#397 – The Wire

  • Canon Acquires NRT: Canon Medical Systems announced its acquisition of Danish X-ray manufacturer and long-time business partner, Nordisk Røntgen Teknik A/S (NRT). The acquisition strengthens Canon’s European DR and fluoroscopy capabilities (R&D, manufacturing, regulatory, product portfolio), while allowing Canon to offer NRT’s higher-end flouro/interventional systems in its other global markets. Although this is a relatively small acquisition (NRT has 40 employees), it’s confirmation that Canon remains among the more aggressive acquirers in medical imaging.
  • Overestimated Overdiagnosis: A recent Annals of Internal Medicine study suggests that breast cancer overdiagnosis might be far less common than previously believed. The researchers analyzed mammography screenings from 35,986 women (2010-2018, 82.6k mammograms, 718 breast cancers, ages 50-74yrs), finding that 15.4% of screen-detected cancers are overdiagnosed (would have remained asymptomatic or women would have died of other causes while asymptomatic). That’s roughly half previous estimates (30%) and could influence shared and informed decision making.
  • Samsung’s Boston Imaging: Samsung’s NeuroLogica subsidiary announced that its U.S. X-ray and ultrasound business will now operate under the Boston Imaging brand, making the NeuroLogica brand exclusive to its mobile stroke CT business. This move seems to align with Samsung’s global healthcare business structure and adds linguistic clarity (NeuroLogica = stroke business), but it doesn’t appear to change their internal operating structure (same US/DR leadership, Boston Imaging is a DBA).
  • Imaging Inequity: A new JACR study review (n = 206 studies, 179 US-focused) added even more evidence that minority patients are commonly subjected to insufficient and inappropriate imaging. The vast majority of studies found decreased or inappropriate imaging use in minority groups (72% of studies), while nearly half of the studies (46%) showed that minority screening disparities are common even after controlling for socioeconomic factors. They also revealed a need for more research on ways to improve imaging equity, noting that just 8% of the studies evaluated strategies to mitigate imaging disparities.
  • Surprise Billing Reversal: Radiologist and other physician lobbyist groups celebrated after a U.S. District Court in Texas ruled that the federal Surprise Billing Interim Final Rule’s arbitration process violates the Administrative Procedure Act. This component of the No Surprises Act favored payors by making health plans’ calculated ‘qualifying payment amount’ the primary factor considered when surprise billing cases go to arbitration (these are often lower than real-world rates). The other components of the Surprise Billing law are still intact and this ruling could still face appeals.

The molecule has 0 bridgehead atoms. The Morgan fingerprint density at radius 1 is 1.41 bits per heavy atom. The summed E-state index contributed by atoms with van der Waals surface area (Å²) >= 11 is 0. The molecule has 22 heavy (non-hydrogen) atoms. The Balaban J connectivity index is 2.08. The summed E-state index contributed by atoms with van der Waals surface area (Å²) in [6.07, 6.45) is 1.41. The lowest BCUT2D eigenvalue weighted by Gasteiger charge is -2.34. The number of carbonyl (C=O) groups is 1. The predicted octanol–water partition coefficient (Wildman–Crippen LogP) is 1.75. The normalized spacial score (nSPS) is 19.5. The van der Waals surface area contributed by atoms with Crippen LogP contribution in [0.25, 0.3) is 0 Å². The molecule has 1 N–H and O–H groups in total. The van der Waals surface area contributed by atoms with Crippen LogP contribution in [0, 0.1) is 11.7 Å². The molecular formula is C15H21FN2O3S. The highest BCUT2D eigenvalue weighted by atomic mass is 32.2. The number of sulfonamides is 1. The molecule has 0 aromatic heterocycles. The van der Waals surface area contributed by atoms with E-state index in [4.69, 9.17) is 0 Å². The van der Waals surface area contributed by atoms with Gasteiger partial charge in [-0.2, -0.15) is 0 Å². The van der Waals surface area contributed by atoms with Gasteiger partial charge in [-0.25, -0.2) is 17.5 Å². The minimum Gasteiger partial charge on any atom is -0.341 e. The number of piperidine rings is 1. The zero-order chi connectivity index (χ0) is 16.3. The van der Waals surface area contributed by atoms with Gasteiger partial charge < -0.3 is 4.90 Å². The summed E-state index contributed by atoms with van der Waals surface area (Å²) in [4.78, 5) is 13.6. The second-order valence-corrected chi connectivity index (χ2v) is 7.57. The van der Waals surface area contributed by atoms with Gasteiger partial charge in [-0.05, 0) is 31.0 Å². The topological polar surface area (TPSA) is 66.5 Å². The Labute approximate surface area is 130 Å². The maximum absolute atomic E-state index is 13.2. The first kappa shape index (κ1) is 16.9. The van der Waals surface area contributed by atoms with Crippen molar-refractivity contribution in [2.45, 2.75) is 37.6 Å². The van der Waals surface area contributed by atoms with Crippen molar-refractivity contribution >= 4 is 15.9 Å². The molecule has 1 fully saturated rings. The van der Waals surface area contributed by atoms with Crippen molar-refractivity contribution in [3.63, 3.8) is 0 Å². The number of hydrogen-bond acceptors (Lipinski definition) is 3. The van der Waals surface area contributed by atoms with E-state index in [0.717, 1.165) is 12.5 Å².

• CAC and Opacity COVID Predictions: A new Academic Radiology study revealed that CT-based CAC scores and pulmonary involvement calculations (“Opacity Scores”) could combine to predict COVID patient outcomes. The researchers produced CAC and Opacity scores using chest CTs from 142 patients with COVID pneumonia, finding that the scores predicted which patients would die from respiratory failure (0.938 AUC) far more accurately than when the CAC and Opacity scores were used independently (0.785 & 0.870 AUCs). 
  • Butterfly’s Blueprint Launch: Butterfly Network officially announced its Butterfly Blueprint platform, which is intended to make it easier for health systems to adopt the Butterfly iQ+ handheld ultrasound across clinical departments and to integrate PoC exams into enterprise systems and workflows. Although Butterfly Blueprint technically already launched at the University of Rochester Medical Center in January, this week’s announcement appears to suggest widespread availability and an increased strategic focus on system-wide deals.
  • VascuViz: Johns Hopkins researchers developed a new multimodal imaging technique that produces more detailed vascular images and could allow scientists to better understand the role of blood flow in disease development. The researchers’ new VascuViz technique combines CT, MRI, and optical microscopy, allowing far more detailed vascular 3D visualizations than any of the modalities on their own.
  • Dr. Ben on the ABR: Neuroradiologist and very worthwhile medicine economics follow, Ben White MD, detailed all the drama from the ABR’s day in 7th District Court and reiterated why so many radiologists seem to feel ripped off by the ABR Maintenance of Certification process (MOC). It’s too early to tell whether the MOCs will be deemed a misuse of the ABR’s maintenance and certification monopoly, but Dr. White’s commentary makes it quite clear that radiologists don’t find it clinically valuable.
  • LV Hypertrophy Echo AI: Cedars-Sinai and Stanford researchers developed an ultrasound AI system that can identify patients with hypertrophic cardiomyopathy and cardiac amyloidosis, two particularly difficult-to-detect heart diseases that look similar in echocardiograms. In a test using a domestic external dataset, the algorithm automatically measured left ventricular dimensions to detect patients with increased LV wall thickness (1.7mm to 3.8mm mean error rates), and then identified patients likely to have hypertrophic cardiomyopathy and cardiac amyloidosis (0.89 & 0.79 AUCs).
  • Profound Medical & GE Integrate: Profound Medical’s TULSA-PRO prostate cancer thermal ultrasound ablation system is now officially available integrated with GE Healthcare’s 3T MRIs, following their first site agreement at Brigham and Women’s Hospital. The companies first announced a co-development agreement in late 2020, adding GE to Profound Medical’s existing MRI relationships with Philips and Siemens.

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-- The Imaging Wire team